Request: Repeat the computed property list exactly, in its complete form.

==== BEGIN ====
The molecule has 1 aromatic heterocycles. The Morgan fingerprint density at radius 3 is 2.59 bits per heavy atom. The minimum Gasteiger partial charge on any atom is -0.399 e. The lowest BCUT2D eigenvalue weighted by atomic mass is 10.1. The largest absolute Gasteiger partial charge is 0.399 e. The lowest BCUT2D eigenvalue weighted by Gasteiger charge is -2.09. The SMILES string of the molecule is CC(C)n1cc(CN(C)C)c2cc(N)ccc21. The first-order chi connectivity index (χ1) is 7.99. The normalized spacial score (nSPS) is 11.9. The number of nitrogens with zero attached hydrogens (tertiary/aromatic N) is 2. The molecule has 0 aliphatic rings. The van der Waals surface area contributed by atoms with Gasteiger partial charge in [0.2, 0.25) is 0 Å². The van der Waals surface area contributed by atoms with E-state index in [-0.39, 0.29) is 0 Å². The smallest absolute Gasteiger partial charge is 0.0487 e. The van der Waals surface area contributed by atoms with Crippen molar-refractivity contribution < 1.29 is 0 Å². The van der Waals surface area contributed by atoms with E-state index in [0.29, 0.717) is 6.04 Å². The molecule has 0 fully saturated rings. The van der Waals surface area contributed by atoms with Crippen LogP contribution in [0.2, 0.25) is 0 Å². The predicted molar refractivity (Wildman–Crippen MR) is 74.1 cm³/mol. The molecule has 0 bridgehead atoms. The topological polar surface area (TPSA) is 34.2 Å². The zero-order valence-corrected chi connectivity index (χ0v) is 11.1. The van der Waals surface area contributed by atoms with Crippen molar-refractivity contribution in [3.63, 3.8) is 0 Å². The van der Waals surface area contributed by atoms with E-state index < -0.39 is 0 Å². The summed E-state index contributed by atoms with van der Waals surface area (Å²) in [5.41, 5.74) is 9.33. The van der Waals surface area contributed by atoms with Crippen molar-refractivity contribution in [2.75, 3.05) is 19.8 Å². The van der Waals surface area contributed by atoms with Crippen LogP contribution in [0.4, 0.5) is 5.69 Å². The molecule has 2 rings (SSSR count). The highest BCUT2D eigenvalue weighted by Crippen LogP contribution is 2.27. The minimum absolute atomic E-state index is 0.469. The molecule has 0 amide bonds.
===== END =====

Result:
The molecule has 1 aromatic heterocycles. The Morgan fingerprint density at radius 3 is 2.59 bits per heavy atom. The minimum Gasteiger partial charge on any atom is -0.399 e. The lowest BCUT2D eigenvalue weighted by atomic mass is 10.1. The largest absolute Gasteiger partial charge is 0.399 e. The lowest BCUT2D eigenvalue weighted by Gasteiger charge is -2.09. The SMILES string of the molecule is CC(C)n1cc(CN(C)C)c2cc(N)ccc21. The first-order chi connectivity index (χ1) is 7.99. The normalized spacial score (nSPS) is 11.9. The number of nitrogens with zero attached hydrogens (tertiary/aromatic N) is 2. The molecule has 0 aliphatic rings. The van der Waals surface area contributed by atoms with Gasteiger partial charge in [0.2, 0.25) is 0 Å². The van der Waals surface area contributed by atoms with E-state index in [-0.39, 0.29) is 0 Å². The smallest absolute Gasteiger partial charge is 0.0487 e. The van der Waals surface area contributed by atoms with Crippen molar-refractivity contribution < 1.29 is 0 Å². The van der Waals surface area contributed by atoms with E-state index in [0.29, 0.717) is 6.04 Å². The molecule has 0 fully saturated rings. The van der Waals surface area contributed by atoms with Crippen LogP contribution in [0.2, 0.25) is 0 Å². The predicted molar refractivity (Wildman–Crippen MR) is 74.1 cm³/mol. The molecule has 0 bridgehead atoms. The topological polar surface area (TPSA) is 34.2 Å². The zero-order valence-corrected chi connectivity index (χ0v) is 11.1. The van der Waals surface area contributed by atoms with Crippen molar-refractivity contribution in [3.63, 3.8) is 0 Å². The van der Waals surface area contributed by atoms with E-state index < -0.39 is 0 Å². The summed E-state index contributed by atoms with van der Waals surface area (Å²) in [5.41, 5.74) is 9.33. The van der Waals surface area contributed by atoms with Crippen molar-refractivity contribution in [2.75, 3.05) is 19.8 Å². The van der Waals surface area contributed by atoms with Crippen LogP contribution in [0.4, 0.5) is 5.69 Å². The molecule has 2 rings (SSSR count). The highest BCUT2D eigenvalue weighted by Crippen LogP contribution is 2.27. The minimum absolute atomic E-state index is 0.469. The molecule has 0 amide bonds.